The Madwoman’s Book Club is not the only initiative to encourage women towards playing chess. The Women’s Committee has been targeting another group who, much like chess players, would be interested in learning: chess moms. While their kids play games between one and four hours, parents have the opportunity to occupy themselves at tournaments by learning how to play. Special tournaments offer mother-daughter team rewards where the top-scoring mother-daughter team receives a prize.

Despite progress being made, there are still gender barriers that make being a woman in chess a difficult task. Current girl’s and women’s programs aim to breach these barriers by providing and promoting an encouraging environment, representation and respect.

“People Google ‘is my son a genius?’, three times more than they Google ‘is my daughter a genius?’,” Shahade said, quoting data statistics found by Seth Stephens-Davidowitz’s Everybody Lies. “Sometimes it is determining which one is a societal problem and which one is a chess problem.”

Certain barriers however, extend past a societal level. Sztaray grew up and began playing chess in Hungary, where discrimination against women was just one of many significant problems.

“The gender barrier is always there, but at that time it was different,” Sztaray said while reflecting on what it was like playing chess in Hungary. “We weren’t thinking about gender gaps or about girls having less of an opportunity. For an average player, it didn’t matter because we had so many other problems in terms of just surviving,” Like Sztaray, the Polgár sisters, Judit Polgár, Susan Polgár and Sofia Polgár, also started off in Hungary. They were a famous Hungarian family  of chess-playing sisters.

 For an average player, it didn’t matter because we had so many other problems in terms of just surviving”

— Dr. Judit Sztaray

“I can sympathize with them [Polgár Sisters] because I know exactly what they went through,” Sztaray said.

Judit Polgár is the only female player that has ever breached the global top 10. She has beaten the current World Chess Champion, Magnus Carlsen as well as multiple previous champions.

Despite the chess talent and ability some women possess, 1972 World Chess Champion Bobby Fischer himself demonstrated his disregard for women in the form of sexist remarks.

“They’re terrible chess players … I guess they’re just not so smart … I don’t think they should mess into intellectual affairs, they should keep strictly to the home,” Fischer said in an interview  with a 1963 Canadian broadcasting company.

While Fischer represents a more extreme form of sexism, there is still disrespect towards some female players.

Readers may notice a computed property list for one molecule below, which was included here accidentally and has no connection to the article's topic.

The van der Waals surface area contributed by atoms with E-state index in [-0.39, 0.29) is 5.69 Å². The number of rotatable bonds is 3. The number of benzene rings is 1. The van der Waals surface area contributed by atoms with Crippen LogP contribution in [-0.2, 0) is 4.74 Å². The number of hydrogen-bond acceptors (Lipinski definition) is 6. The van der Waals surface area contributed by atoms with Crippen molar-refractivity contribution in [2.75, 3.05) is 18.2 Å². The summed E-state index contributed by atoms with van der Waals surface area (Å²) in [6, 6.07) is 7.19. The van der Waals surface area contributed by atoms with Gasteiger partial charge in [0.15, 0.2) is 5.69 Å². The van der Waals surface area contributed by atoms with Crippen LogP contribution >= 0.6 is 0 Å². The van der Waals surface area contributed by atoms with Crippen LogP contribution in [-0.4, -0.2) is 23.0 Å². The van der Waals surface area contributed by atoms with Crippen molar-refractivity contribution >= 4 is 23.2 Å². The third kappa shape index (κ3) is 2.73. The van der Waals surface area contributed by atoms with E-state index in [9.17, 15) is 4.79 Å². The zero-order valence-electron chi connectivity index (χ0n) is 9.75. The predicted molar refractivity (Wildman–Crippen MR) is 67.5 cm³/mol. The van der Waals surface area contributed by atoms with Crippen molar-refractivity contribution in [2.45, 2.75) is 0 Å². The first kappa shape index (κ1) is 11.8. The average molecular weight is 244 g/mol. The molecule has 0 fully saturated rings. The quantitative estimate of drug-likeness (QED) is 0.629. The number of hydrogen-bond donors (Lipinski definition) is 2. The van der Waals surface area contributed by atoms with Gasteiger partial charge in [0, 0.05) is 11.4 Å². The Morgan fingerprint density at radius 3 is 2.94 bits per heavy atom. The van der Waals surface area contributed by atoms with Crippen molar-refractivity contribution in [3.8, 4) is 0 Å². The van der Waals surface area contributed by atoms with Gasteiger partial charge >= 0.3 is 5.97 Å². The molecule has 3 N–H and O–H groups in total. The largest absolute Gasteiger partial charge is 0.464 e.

“Sometimes the boys, they don’t treat the girls with respect,” Kimberly Doo-Mcvay, part of the Women’s Committee, said. “Some girls can deal with it.”

Fischer believed that he could beat any female chess-player with knight odds. “Odds” in chess are when one player plays the game without a certain piece. Computer analytics, despite Fischer’s sexist remarks, deem playing without a knight as grim or unsound. As World Chess Champion, Fischer represented a sexist model of playership, opposed to modeling a good standard like some previous champions.

“Others might think, ‘‘Why do I have to deal with this kind of situation?’ I can be involved in another activity, which I find enjoyable, and I don’t have to be treated like this,” Doo-Mcvay said.

Lack of confidence is another barrier discouraging female chess players Shahade noted.

“I think to society, it’s a little bit less acceptable for women to be bragging about themselves,” Shahade said. “And yet sometimes it’s good to be very confident and brag about yourself, because you can set yourself up for success.”

Within chess, women face multiple double standards relating to confidence and representing themselves.

“I think the culture of women underestimating their successes is damaging, and I probably did fall victim to that,” Shahade said. “Lack of confidence has definitely plagued me throughout my career, and finding that right balance between searching out to be the best version and player but also being confident when I’m playing, and I’m sure there’s some gender dynamic t0 that.”

Confidence in chess is something that is often spoken about when referring to how a player manages in handling scenarios within the game. Lack of confidence looks like a player accepting a draw offer when a player is unsure of their ability to win, or being afraid of messing up.